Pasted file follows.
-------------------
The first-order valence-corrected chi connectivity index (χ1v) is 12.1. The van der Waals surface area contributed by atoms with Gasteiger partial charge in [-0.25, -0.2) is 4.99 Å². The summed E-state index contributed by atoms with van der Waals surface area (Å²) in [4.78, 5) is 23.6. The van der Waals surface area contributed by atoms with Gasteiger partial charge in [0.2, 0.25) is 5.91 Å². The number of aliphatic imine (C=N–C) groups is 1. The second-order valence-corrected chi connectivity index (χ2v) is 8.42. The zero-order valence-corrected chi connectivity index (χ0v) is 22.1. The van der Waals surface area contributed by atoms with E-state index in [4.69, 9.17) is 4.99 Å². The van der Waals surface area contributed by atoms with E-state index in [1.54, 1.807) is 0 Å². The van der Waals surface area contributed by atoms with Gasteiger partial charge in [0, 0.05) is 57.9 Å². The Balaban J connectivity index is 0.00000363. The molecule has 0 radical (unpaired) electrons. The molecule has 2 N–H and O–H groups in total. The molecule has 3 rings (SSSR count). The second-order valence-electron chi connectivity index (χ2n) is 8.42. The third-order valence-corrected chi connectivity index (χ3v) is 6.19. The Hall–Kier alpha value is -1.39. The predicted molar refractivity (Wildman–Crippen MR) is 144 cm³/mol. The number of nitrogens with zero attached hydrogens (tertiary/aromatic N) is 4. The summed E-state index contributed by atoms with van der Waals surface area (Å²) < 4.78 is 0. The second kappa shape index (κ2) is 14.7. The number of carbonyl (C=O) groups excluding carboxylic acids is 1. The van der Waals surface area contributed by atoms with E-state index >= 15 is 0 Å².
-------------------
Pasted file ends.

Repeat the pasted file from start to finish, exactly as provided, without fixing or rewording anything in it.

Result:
The first-order valence-corrected chi connectivity index (χ1v) is 12.1. The van der Waals surface area contributed by atoms with Gasteiger partial charge in [-0.25, -0.2) is 4.99 Å². The summed E-state index contributed by atoms with van der Waals surface area (Å²) in [4.78, 5) is 23.6. The van der Waals surface area contributed by atoms with Gasteiger partial charge in [0.2, 0.25) is 5.91 Å². The number of aliphatic imine (C=N–C) groups is 1. The second-order valence-corrected chi connectivity index (χ2v) is 8.42. The zero-order valence-corrected chi connectivity index (χ0v) is 22.1. The van der Waals surface area contributed by atoms with E-state index in [4.69, 9.17) is 4.99 Å². The van der Waals surface area contributed by atoms with E-state index in [1.54, 1.807) is 0 Å². The van der Waals surface area contributed by atoms with Gasteiger partial charge in [0, 0.05) is 57.9 Å². The Balaban J connectivity index is 0.00000363. The molecule has 0 radical (unpaired) electrons. The molecule has 2 N–H and O–H groups in total. The molecule has 3 rings (SSSR count). The second-order valence-electron chi connectivity index (χ2n) is 8.42. The third-order valence-corrected chi connectivity index (χ3v) is 6.19. The Hall–Kier alpha value is -1.39. The predicted molar refractivity (Wildman–Crippen MR) is 144 cm³/mol. The number of nitrogens with zero attached hydrogens (tertiary/aromatic N) is 4. The summed E-state index contributed by atoms with van der Waals surface area (Å²) < 4.78 is 0. The second kappa shape index (κ2) is 14.7. The number of carbonyl (C=O) groups excluding carboxylic acids is 1. The van der Waals surface area contributed by atoms with E-state index >= 15 is 0 Å².